The House of Commons has ceded large tranches of democratic decision-making powers to Ministers, and Ministers have trotted off to take their decisions behind closed doors in Europe. The House has betrayed its democratic responsibilities and the British people. It is no good bleating that we see European institutions looming even larger and saying, "But we never knew." It was written large in the Single European Act for everyone to see. We did not have to wait for Maastricht to know what sort of writing was on the wall.

I went to Brussels with a specific local agenda. I wanted to know from Sir Leon Brittan what action the Commission would take to halt the dumping of Chinese bicycles in Britain. The issue has been raised on the Floor of the House, and I have tried to raise it with the Department of Trade and Industry. Sir Leon Brittan told me—the answer was clear—that it has been handed to Europe. The decision will be made in Europe. Britain is powerless. The Department of Trade and Industry has, it seems, already opted out—and handed its responsibility over to Europe. All I was able to get from the Commissioner were comments similar to those made by the Prime Minister this afternoon, which was basically: "It wasn't me," and, "I wasn't there."

When I saw Sir Leon Brittan, I hoped that the Commissioner responsible for foreign relations and trade would be able to say, "This is the line that we are taking in Europe on anti-dumping policies." What did we get? We got a "maybe". It was clear that hon. Members from both sides of the House, who were pressing the Commissioner hard on this issue, had no leverage at all. The decision may or may not be made, but it will be whimsical, unaccountable and unchallengeable.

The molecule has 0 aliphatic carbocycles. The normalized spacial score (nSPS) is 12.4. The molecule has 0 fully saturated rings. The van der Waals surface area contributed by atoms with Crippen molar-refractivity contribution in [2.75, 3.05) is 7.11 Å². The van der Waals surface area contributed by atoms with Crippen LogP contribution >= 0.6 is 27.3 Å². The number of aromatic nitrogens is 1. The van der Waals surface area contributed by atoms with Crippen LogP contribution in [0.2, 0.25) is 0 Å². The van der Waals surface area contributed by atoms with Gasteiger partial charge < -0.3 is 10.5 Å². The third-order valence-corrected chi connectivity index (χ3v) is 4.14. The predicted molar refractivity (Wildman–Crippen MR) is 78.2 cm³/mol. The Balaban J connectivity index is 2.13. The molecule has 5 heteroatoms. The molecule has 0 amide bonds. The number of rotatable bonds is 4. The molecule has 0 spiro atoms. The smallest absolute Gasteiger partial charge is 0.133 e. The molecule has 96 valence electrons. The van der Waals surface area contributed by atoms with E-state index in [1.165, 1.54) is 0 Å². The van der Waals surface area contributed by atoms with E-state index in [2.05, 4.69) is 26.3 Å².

I came away saying to colleagues on both sides of the House what I now say to the Committee: how would a British Parliament defend its industry in such circumstances? How would the House defend jobs in Raleigh in my constituency or the cycle industry in Britain as a whole? If it wanted to halt the dumping of bikes in the United Kingdom but found that the decisions had been handed over to a European level, what would it do? The powers to intervene, economically, in our national self-interest will career away at a rate which we will only ever live to regret.

My hostility to the treaty is that the framework given to political and administrative institutions does not say that the remit is to re-create full employment in Europe. It says that everything will be subject to the interests of price stability. At best, we will see only jobless growth in Europe; a growth focused entirely on money interests. That is what institutions such as the European Parliament, the Commission, the Court of Justice and the European bank will be required to deliver.

It is sad that it has taken until now for the Committee to realise how much we have sold out the interests of British people. We will not be forgiven for surrendering ourselves to such a shabby deal from which the people of Britain and people in Europe will gain nothing.